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Carrying Freight

Train
Photo by Angie Landram

Train's musical cargo runs
from rock and pop to folk

By Nicky Baxter

Train's Pat Monahan has just finished up a phone interview with the San Francisco Examiner, and now it's Metro's turn, but he's quick to point out that he hasn't done that many. With a CD release set to coincide with a round of club and small-hall dates, including San Francisco's Fillmore, chances are Monahan and his mates will have ample opportunities to parry with the press.

But right now, Monahan, Train's lead singer, sounds diffident. Forty-five minutes later, he's raving about Ben Harper and Grant Lee Buffalo and quizzing the me about my album collection. He's a quick learner.

There's virtually nothing alternative about Train (Monahan; guitarist and vocalist Rob Hotchkiss; lead guitarist/vocalist and mandolinist Jimmy Stafford; bassist Charlie Colin; drummer Scott Underwood). Rather, the band's musical lineage extends much farther back than what's buzzing around MTV's video bins.

"Our group listens to a wide range of music," Monahan reports. "I've always like Led Zeppelin; Rob is crazy for the Beatles; Jimmy likes the Beatles and Led Zeppelin; and Charlie and Scott are into jazz." Not that the band is irrevocably stuck in reverse; Train listens to Toad the Wet Sprocket and other indie-rock acts.

Surprisingly, Monahan doesn't mention the folk and country-rock influences that are so plainly evident on the band's demo from earlier this year, Train--Ltd., and the soon-to-be released CD. Despite the group's often exercised right to rock-out, Train has as much in common with '70s outfits like Poco, the Flying Burrito Brothers and early Eagles than with Alice in Chains or even Stone Temple Pilots.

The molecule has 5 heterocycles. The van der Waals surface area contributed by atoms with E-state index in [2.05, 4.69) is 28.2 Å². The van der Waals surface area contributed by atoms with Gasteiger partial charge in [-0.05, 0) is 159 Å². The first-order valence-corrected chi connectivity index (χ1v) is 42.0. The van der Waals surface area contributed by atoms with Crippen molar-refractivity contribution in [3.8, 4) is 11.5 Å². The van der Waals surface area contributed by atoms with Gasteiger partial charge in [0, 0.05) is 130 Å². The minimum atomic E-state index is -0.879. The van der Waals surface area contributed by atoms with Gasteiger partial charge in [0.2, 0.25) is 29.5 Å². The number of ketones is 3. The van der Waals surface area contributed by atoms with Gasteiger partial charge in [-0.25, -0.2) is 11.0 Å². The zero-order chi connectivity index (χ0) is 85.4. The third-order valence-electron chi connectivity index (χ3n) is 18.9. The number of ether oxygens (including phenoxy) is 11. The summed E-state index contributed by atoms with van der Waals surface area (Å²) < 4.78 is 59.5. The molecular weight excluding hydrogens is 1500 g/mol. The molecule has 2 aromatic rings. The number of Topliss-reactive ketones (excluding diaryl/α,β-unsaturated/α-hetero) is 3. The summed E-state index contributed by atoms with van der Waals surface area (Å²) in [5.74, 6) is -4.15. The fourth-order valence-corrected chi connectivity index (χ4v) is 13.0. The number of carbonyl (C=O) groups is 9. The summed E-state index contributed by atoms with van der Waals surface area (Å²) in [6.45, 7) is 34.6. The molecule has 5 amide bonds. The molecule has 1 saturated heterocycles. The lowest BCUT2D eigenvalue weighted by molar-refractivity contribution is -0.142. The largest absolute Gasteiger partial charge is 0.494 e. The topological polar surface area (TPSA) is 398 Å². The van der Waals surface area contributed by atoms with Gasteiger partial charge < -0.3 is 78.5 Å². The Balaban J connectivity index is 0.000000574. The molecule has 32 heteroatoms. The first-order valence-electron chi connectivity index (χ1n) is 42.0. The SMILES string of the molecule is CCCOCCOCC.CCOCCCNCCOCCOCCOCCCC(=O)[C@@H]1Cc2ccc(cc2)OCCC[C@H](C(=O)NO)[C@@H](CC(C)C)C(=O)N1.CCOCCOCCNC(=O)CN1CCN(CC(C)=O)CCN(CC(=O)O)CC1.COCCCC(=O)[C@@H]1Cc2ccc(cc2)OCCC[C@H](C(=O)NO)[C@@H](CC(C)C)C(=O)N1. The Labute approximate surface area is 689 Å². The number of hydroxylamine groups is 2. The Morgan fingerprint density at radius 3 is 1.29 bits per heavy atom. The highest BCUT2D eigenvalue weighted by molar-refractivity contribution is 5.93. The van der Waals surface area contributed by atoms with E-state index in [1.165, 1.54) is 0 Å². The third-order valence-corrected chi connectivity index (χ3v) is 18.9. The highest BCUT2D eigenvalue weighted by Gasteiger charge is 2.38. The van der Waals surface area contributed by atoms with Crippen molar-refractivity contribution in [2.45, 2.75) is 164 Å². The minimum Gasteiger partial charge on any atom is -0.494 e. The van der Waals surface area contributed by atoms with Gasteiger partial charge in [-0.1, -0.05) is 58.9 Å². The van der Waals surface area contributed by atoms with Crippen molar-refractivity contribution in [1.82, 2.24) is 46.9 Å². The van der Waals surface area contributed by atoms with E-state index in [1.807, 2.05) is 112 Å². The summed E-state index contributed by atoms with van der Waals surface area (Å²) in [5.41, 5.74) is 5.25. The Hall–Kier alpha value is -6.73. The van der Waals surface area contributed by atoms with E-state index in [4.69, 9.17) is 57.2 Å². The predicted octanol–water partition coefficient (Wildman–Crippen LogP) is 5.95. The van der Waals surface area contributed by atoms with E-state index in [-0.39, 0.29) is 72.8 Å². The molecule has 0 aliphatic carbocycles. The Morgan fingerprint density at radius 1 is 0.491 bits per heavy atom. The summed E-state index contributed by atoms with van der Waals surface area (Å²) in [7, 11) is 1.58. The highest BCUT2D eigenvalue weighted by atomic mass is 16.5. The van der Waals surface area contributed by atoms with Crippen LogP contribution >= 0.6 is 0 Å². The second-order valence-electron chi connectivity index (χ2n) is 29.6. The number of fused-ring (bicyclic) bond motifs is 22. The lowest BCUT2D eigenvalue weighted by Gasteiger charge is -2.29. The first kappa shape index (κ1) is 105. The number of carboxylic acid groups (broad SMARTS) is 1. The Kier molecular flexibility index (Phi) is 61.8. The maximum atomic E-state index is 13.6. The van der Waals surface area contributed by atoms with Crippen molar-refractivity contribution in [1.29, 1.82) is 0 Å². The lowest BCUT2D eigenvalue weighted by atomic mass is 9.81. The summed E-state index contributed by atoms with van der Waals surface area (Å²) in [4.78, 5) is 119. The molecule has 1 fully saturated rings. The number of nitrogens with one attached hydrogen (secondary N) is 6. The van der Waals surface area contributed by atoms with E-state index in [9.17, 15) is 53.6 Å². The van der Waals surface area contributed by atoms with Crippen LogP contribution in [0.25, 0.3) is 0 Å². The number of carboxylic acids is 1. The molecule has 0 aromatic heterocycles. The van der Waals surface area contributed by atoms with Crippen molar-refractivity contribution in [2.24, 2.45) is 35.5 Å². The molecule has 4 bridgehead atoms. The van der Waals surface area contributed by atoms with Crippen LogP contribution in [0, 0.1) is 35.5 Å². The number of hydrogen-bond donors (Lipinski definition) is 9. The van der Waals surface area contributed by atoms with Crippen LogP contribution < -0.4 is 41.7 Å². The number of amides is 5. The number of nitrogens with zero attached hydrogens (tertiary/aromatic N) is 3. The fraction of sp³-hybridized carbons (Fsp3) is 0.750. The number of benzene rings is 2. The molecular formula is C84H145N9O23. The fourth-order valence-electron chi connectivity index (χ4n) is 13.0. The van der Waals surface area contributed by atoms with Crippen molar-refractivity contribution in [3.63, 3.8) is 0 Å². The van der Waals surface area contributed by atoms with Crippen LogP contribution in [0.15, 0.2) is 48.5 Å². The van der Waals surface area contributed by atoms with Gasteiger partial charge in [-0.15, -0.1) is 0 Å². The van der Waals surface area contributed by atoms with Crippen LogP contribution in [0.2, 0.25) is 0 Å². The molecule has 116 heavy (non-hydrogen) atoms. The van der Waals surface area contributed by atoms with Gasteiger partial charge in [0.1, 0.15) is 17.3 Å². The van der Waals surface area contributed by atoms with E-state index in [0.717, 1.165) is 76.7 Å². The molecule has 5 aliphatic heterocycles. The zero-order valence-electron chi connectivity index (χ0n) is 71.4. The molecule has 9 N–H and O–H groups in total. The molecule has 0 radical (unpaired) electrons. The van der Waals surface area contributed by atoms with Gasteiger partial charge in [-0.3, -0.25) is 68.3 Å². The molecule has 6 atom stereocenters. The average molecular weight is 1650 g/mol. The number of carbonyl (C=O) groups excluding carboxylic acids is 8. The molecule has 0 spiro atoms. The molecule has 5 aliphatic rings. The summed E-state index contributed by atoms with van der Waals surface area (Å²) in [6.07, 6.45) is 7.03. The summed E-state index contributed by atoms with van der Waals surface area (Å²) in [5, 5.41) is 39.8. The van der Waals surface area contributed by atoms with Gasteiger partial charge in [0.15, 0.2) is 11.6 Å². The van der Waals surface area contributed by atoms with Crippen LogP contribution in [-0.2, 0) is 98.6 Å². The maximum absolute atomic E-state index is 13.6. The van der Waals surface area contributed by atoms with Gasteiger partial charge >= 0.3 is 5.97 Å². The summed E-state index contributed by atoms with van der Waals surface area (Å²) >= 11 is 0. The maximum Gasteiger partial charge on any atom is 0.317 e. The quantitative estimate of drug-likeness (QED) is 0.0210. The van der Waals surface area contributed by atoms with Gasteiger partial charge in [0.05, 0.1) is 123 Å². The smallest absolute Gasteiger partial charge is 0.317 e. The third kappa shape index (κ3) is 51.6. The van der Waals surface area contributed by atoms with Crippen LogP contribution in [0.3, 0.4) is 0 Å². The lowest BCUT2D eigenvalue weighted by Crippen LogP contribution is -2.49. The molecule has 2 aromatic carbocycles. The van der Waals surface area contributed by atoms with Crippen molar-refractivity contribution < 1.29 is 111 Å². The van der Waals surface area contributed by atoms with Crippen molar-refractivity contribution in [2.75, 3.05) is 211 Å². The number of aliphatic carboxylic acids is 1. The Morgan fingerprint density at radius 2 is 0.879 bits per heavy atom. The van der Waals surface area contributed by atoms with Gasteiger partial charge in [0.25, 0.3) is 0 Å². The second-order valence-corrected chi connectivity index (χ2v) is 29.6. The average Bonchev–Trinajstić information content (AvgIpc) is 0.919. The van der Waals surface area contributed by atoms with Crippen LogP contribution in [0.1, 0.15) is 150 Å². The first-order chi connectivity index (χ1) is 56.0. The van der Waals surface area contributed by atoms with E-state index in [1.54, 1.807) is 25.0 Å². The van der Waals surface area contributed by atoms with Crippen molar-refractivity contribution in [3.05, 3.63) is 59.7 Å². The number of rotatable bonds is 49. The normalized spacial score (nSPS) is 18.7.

The citybilly stomp of "Free" and "Meet Virginia" delivers a fair share of Southern comfort, but on "Train," the five musicians head north to crank out some urban caterwaul. Wah-wah pedal guitar, chugging rhythm and a compressed Monahan vocal inject an impalpable sense of desperation. "Days" is one of the group's most compelling tracks, alternating between quiet lyricism and brain-rattling rock.

Listening to tracks like "Days," or even the country-rocker "Free," its hard to believe that Monahan and Hotchkiss, the band's nucleus, started out as a folk duo. "Rob and I started playing coffeehouses around San Francisco and Marin about two years ago," Monahan explains. "I had met him in LA before that. Initially, we were folk-oriented, but as time went on, we began to be a little more edge-y."

Much of that edginess can be attributed to the addition of electric guitarist Stafford and a rhythm section well versed in Dixie shuffles and wrecking-ball rock alike.

That versatility is Train's greatest strength--plus some solid tunesmithing and Monahan's chameleonlike vocals. Compare the good ol' boy bravado he employs on "Free" to the fey Brit-pop quavering on "Eggplant." At this stage of the game, Train is still in the process of discovering its own voice. Says Monahan: "The more we grow, the more we'll sound like us. That takes time."

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